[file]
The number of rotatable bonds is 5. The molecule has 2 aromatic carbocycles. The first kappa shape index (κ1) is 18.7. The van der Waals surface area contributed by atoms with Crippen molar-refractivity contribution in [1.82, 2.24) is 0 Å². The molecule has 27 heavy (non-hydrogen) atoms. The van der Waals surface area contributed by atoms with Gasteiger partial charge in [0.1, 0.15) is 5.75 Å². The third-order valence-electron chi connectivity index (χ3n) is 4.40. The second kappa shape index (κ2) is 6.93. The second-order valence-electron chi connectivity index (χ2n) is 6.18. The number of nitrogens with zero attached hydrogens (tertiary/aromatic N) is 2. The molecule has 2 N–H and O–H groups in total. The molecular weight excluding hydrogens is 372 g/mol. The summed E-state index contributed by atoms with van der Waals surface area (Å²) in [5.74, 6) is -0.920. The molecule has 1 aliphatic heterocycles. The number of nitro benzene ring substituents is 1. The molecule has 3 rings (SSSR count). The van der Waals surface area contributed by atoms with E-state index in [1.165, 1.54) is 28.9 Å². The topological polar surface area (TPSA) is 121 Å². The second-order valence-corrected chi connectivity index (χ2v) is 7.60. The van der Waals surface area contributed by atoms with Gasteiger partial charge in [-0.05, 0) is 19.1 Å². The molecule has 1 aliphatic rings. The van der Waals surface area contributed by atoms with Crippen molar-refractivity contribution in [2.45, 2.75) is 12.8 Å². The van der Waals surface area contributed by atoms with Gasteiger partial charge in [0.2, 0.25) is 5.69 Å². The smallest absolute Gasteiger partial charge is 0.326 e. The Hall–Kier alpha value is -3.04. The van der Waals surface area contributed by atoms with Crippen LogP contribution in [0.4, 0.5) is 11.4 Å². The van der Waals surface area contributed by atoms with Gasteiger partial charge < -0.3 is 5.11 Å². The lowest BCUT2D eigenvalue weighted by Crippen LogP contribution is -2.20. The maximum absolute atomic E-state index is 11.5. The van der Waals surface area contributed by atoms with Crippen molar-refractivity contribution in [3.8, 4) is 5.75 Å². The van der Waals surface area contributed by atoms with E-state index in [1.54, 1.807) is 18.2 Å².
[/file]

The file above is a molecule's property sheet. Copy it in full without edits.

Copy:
The number of rotatable bonds is 5. The molecule has 2 aromatic carbocycles. The first kappa shape index (κ1) is 18.7. The van der Waals surface area contributed by atoms with Crippen molar-refractivity contribution in [1.82, 2.24) is 0 Å². The molecule has 27 heavy (non-hydrogen) atoms. The van der Waals surface area contributed by atoms with Gasteiger partial charge in [0.1, 0.15) is 5.75 Å². The third-order valence-electron chi connectivity index (χ3n) is 4.40. The second kappa shape index (κ2) is 6.93. The second-order valence-electron chi connectivity index (χ2n) is 6.18. The number of nitrogens with zero attached hydrogens (tertiary/aromatic N) is 2. The molecule has 2 N–H and O–H groups in total. The molecular weight excluding hydrogens is 372 g/mol. The summed E-state index contributed by atoms with van der Waals surface area (Å²) in [5.74, 6) is -0.920. The molecule has 1 aliphatic heterocycles. The number of nitro benzene ring substituents is 1. The molecule has 3 rings (SSSR count). The van der Waals surface area contributed by atoms with E-state index in [1.165, 1.54) is 28.9 Å². The topological polar surface area (TPSA) is 121 Å². The second-order valence-corrected chi connectivity index (χ2v) is 7.60. The van der Waals surface area contributed by atoms with Gasteiger partial charge in [-0.05, 0) is 19.1 Å². The molecule has 1 aliphatic rings. The van der Waals surface area contributed by atoms with Crippen molar-refractivity contribution in [2.45, 2.75) is 12.8 Å². The van der Waals surface area contributed by atoms with Gasteiger partial charge in [0.2, 0.25) is 5.69 Å². The smallest absolute Gasteiger partial charge is 0.326 e. The Hall–Kier alpha value is -3.04. The van der Waals surface area contributed by atoms with Crippen LogP contribution in [0.4, 0.5) is 11.4 Å². The van der Waals surface area contributed by atoms with Gasteiger partial charge < -0.3 is 5.11 Å². The lowest BCUT2D eigenvalue weighted by Crippen LogP contribution is -2.20. The maximum absolute atomic E-state index is 11.5. The van der Waals surface area contributed by atoms with Crippen molar-refractivity contribution in [3.8, 4) is 5.75 Å². The van der Waals surface area contributed by atoms with E-state index in [1.54, 1.807) is 18.2 Å².